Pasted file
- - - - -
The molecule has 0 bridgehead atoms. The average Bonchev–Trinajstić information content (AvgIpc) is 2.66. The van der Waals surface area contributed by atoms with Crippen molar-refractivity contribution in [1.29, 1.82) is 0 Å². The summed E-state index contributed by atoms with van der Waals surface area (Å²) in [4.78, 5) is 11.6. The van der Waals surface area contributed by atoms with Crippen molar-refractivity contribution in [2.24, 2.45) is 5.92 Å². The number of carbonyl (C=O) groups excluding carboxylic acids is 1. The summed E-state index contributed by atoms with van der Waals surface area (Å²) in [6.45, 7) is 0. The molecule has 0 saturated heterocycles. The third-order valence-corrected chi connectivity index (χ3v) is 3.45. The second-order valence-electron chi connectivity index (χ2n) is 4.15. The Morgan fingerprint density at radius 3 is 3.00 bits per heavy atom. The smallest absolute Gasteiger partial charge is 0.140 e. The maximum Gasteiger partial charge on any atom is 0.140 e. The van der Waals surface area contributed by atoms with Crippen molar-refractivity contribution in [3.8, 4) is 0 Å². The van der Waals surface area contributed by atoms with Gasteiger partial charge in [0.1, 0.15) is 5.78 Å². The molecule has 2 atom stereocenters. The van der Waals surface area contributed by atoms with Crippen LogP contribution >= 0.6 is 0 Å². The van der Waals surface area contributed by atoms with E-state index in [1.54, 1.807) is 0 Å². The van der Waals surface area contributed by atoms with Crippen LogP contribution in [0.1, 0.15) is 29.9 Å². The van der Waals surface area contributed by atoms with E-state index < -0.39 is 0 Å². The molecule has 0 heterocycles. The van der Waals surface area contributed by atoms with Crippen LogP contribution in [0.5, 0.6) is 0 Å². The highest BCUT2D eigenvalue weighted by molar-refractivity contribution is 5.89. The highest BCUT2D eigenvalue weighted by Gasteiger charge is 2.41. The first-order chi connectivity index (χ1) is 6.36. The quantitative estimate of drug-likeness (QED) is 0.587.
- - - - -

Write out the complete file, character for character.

The molecule has 0 bridgehead atoms. The average Bonchev–Trinajstić information content (AvgIpc) is 2.66. The van der Waals surface area contributed by atoms with Crippen molar-refractivity contribution in [1.29, 1.82) is 0 Å². The summed E-state index contributed by atoms with van der Waals surface area (Å²) in [4.78, 5) is 11.6. The van der Waals surface area contributed by atoms with Crippen molar-refractivity contribution in [2.24, 2.45) is 5.92 Å². The number of carbonyl (C=O) groups excluding carboxylic acids is 1. The summed E-state index contributed by atoms with van der Waals surface area (Å²) in [6.45, 7) is 0. The molecule has 0 saturated heterocycles. The third-order valence-corrected chi connectivity index (χ3v) is 3.45. The second-order valence-electron chi connectivity index (χ2n) is 4.15. The Morgan fingerprint density at radius 3 is 3.00 bits per heavy atom. The smallest absolute Gasteiger partial charge is 0.140 e. The maximum Gasteiger partial charge on any atom is 0.140 e. The van der Waals surface area contributed by atoms with Crippen molar-refractivity contribution in [3.8, 4) is 0 Å². The van der Waals surface area contributed by atoms with Gasteiger partial charge in [0.1, 0.15) is 5.78 Å². The molecule has 2 atom stereocenters. The van der Waals surface area contributed by atoms with Crippen LogP contribution >= 0.6 is 0 Å². The van der Waals surface area contributed by atoms with E-state index in [1.54, 1.807) is 0 Å². The van der Waals surface area contributed by atoms with Crippen LogP contribution in [0.1, 0.15) is 29.9 Å². The van der Waals surface area contributed by atoms with E-state index < -0.39 is 0 Å². The molecule has 0 heterocycles. The van der Waals surface area contributed by atoms with Crippen LogP contribution in [0.5, 0.6) is 0 Å². The highest BCUT2D eigenvalue weighted by molar-refractivity contribution is 5.89. The highest BCUT2D eigenvalue weighted by Gasteiger charge is 2.41. The first-order chi connectivity index (χ1) is 6.36. The quantitative estimate of drug-likeness (QED) is 0.587.